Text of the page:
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I'm doing my first steps in Python 2.7 Metaprogramming, and wrote following code :

class MetaClass(type):
    def __init__(cls, name, bases, attrs):
        print "Defining class : %s" % (cls,)
        ra = [(key, value) for key, value in cls.__dict__.items() if not key.startswith('_')]
        for (k, v) in ra:
            setattr(cls, "_"+k, v)
            def get_a(cls):
                print "Getting value of " + k
            get_a(cls)
            get_a.__name__ = "get_" + k
            get_a.__doc__ = "Documentation for get_" + k
            setattr(cls,get_a.__name__, get_a)
            print get_a.__name__, get_a.__doc__

class BaseObject(object):
    __metaclass__ = MetaClass
    pass

And then :

class Pers(BaseObject):
    nom = "Toune"
    prenom = "Fabien"

p = Pers()

I was expecting to have two distinct functions "p.get_nom()" and "p.get_prenom()" Btw, those two functions return the same result ("Getting value of prenom"), whereas they have distinct name and doc

What am I missing ?

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2 Answers 2

up vote 2 down vote accepted

Change

def get_a(cls):
    print "Getting value of " + k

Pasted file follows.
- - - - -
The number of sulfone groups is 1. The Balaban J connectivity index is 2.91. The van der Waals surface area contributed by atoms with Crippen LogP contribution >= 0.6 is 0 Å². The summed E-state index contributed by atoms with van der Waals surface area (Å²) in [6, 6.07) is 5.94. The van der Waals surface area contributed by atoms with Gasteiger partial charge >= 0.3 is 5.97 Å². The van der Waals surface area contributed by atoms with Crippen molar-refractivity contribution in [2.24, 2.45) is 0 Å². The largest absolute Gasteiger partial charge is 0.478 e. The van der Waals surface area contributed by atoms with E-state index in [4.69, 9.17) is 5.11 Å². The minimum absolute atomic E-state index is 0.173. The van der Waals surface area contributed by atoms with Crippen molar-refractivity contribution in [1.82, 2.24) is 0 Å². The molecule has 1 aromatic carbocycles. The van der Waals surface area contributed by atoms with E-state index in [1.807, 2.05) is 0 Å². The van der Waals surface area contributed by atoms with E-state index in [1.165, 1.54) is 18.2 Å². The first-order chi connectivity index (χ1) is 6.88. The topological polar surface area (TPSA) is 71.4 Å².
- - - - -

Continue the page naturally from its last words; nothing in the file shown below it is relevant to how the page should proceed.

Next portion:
to

def get_a(cls, k=k):
    print "Getting value of " + k

to make this work. There is only one local variable k, and the local function get_a() will always access the current value of this variable. After finishing the loop, k will keep its last value.

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That do the trick, thank you ! –  Lapin-Blanc Nov 15 '11 at 15:51

Ah yes, closures. Read that article then come back.

    for (k, v) in ra:
        setattr(cls, "_"+k, v)
        def new_method(val):
            def inner_get_a(cls):
                print "Getting value of " + val
            return inner_get_a
        get_a = new_method(k)
        get_a(cls)
        get_a.__name__ = "get_" + k
        get_a.__doc__ = "Documentation for get_" + k
        setattr(cls,get_a.__name__, get_a)
        print get_a.__name__, get_a.__doc__
share|improve this answer
    
Thank you for both the code and the pointer ! –  Lapin-Blanc Nov 15 '11 at 15:50

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